Steel Yard Shows How Reuse Trumps Recycling
June 26, 2012
PROVIDENCE — It may look to some that the folks at the Steel Yard need to mow the lawn, but the overgrown grasses, trees and shrubs on the property are part of an integrated stormwater mitigation plan.
From steel mills to locomotive manufacturers, Rhode Island’s capital city has a long history of industrialism. While that industrialism gave rise to booming economics in the late 19th and early 20th centuries, few of those big mills and businesses remain today. Unfortunately, due mostly to ignorance, those manufacturers and mills have left much of the city’s — and state’s — soil and ground water contaminated, or at least potentially contaminated.
It was with a tip of the hat to those industries that made Providence economically great that the Steel Yard was founded in 2002, but the folks who started the nonprofit artists collective also wanted to acknowledge the legacy of environmental degradation that heavy manufacturing had on Rhode Island’s resources.
The Steel Yard is in the city’s Olneyville neighborhood, a once flourishing industrial enclave for textile, jewelry and metal manufacturers. In the past two decades, the area has been in decline, with many manufacturers and businesses closing or moving, and fewer employers willing to occupy the neighborhood. Many of the industrial sites remain closed or in disrepair.
The Steel Yard calls the old Providence Steel and Iron Co.’s location on Sims Avenue home. Providence Steel was incorporated in 1902, and for many years before we knew the dangers of lead poisoning, Providence Steel sprayed its finished girders with lead-based paint. The overspray from this process left high concentrations of lead in the soil surrounding the facility. A century later, when the Steel Yard’s parent nonprofit, Woonasquatucket Valley Community Build (WVCB), bought the land and facility, that contamination remained, which meant that the new owners would be saddled with the cost of remediating the contamination before any intensive use of the facility could be permitted.
The cost of that effort was nothing at which to scoff. All told, the remediation cost nearly a million dollars. Initial site clean-up efforts involved removing soils with the highest concentrations of lead while excavating and stabilizing soils with lower levels of contamination. In 2007, WVCB received a $400,000 Environmental Protection Agency (EPA) Brownfields Cleanup Grant to finish clean-up work at the two parcels that comprise the Steel Yard complex. The grant was used to cap the onsite contaminated soils with a combination of clean soil and permeable pavement. That work was completed in 2010, allowing for the site’s physical rehabilitation.
Today, the old Providence Steel buildings have been converted into more than 9,000 square feet of workspaces for artists, classrooms for education and job training in the industrial arts, and office space. The site design embraces the property’s urban industrial history while incorporating innovative approaches to sustainability, such as the use of uncommon recycled materials like repurposed sheet pile walls from the Massachusetts Highway Department, cubes of compressed steel and metals used as retaining walls, and an onsite stormwater management system that features permeable pavement and bioswales.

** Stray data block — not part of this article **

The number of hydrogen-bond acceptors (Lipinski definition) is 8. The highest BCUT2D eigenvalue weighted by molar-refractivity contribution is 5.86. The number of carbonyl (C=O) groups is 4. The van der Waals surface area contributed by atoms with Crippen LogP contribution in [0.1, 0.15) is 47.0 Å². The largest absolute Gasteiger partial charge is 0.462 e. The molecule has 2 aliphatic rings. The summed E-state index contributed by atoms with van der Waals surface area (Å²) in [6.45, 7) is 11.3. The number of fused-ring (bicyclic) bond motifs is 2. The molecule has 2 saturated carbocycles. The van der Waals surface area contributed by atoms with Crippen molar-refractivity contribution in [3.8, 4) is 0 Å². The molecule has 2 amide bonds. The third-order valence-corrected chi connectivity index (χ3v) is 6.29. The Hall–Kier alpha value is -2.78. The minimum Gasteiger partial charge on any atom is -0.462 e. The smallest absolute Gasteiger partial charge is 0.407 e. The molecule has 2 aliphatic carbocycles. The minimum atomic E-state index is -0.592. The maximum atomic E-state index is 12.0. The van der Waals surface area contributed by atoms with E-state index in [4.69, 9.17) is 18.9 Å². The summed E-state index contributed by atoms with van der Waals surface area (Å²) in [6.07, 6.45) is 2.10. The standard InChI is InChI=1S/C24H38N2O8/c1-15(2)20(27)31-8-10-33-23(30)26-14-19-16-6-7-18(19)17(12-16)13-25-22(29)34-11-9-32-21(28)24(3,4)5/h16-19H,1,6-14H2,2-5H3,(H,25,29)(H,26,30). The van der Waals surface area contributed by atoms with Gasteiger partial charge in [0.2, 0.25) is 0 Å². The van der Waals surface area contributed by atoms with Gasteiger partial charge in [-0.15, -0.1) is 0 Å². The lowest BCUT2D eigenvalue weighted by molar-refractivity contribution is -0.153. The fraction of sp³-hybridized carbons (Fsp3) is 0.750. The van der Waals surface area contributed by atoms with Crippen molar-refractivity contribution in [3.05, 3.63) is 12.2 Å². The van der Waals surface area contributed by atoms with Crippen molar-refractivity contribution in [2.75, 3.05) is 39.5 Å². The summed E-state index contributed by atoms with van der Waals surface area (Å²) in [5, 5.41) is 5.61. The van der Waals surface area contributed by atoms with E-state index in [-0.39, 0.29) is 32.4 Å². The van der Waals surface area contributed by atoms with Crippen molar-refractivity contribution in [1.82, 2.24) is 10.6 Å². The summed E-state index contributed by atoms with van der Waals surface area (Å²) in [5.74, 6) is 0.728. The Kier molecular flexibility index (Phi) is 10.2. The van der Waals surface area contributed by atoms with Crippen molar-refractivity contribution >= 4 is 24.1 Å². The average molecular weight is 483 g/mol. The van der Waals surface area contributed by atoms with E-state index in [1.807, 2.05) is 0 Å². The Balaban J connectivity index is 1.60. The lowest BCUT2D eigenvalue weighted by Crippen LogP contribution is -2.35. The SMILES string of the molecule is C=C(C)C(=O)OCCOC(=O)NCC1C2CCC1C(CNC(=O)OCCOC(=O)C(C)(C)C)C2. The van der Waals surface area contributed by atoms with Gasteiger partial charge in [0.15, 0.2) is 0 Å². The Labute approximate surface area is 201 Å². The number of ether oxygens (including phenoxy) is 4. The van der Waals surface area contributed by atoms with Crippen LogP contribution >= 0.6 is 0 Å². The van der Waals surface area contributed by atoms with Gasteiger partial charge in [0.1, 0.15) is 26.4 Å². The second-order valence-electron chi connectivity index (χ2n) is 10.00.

The property also is home to more than 70 trees, many of which were planted through the Trees 2020 program, and includes nearly 12,000 square feet of open space used for events, classes and artist workspace.
The site remediation and stormwater management system were completed just prior to the Great Flood of 2010, which saw the Woonasquatucket River breach its banks in many locations. According to Howie Sneider, the Steel Yard’s public projects director, “Even during the height of those storms, we had no water buildup on the land here. We were in more danger of flooding from the river being overcapacity.”
In addition to the permeable pavement and water-retaining bioswales, the site is equipped with cisterns that allow for the slow infiltration of stormwater back into the Woonasquatucket’s watershed.
The Steel Yard has achieved many successes on the former Providence Steel site. In addition to the successful remediation of contaminated soil, the facility’s redevelopment has, through its training programs, career development opportunities, small-business incubation and frequent public events, served as a catalyst for community and economic development.
In the past two years, the Steel Yard, which employs about 170 people, has produced bike racks, trash-can sleeves and public recycling containers for the city. These public examples of form and function remind us of our rich industrial heritage, and also of the environmental and economic blight that the decline of these industries foisted upon Rhode Island. The Steel Yard’s dedication to the reuse and repurposing of old materials in their work serves as another reminder to us all that reuse trumps recycling, and in some cases, needs to be preceded by remediation.
Join the DiscussionView Comments
Your support keeps our reporters on the environmental beat.
Reader support is at the core of our nonprofit news model. Together, we can keep the environment in the headlines.
A neat success story all the way around.. I'm impressed that 170 jobs are now on this site and i have to wonder if the RI EDC had anything to do with this impressive venture–on second thought, probably not –it is not as sexy as high-tech video games.
Can the designers and engineers responsible for the project get some credit here? The ideas for permeable paving, material reuse, and site configuration had to come from somewhere (that is: Klopfer Martin Design Group out of Cambridge, MA).
This project was prominently featured in Landscape Architecture Magazine in December 2011.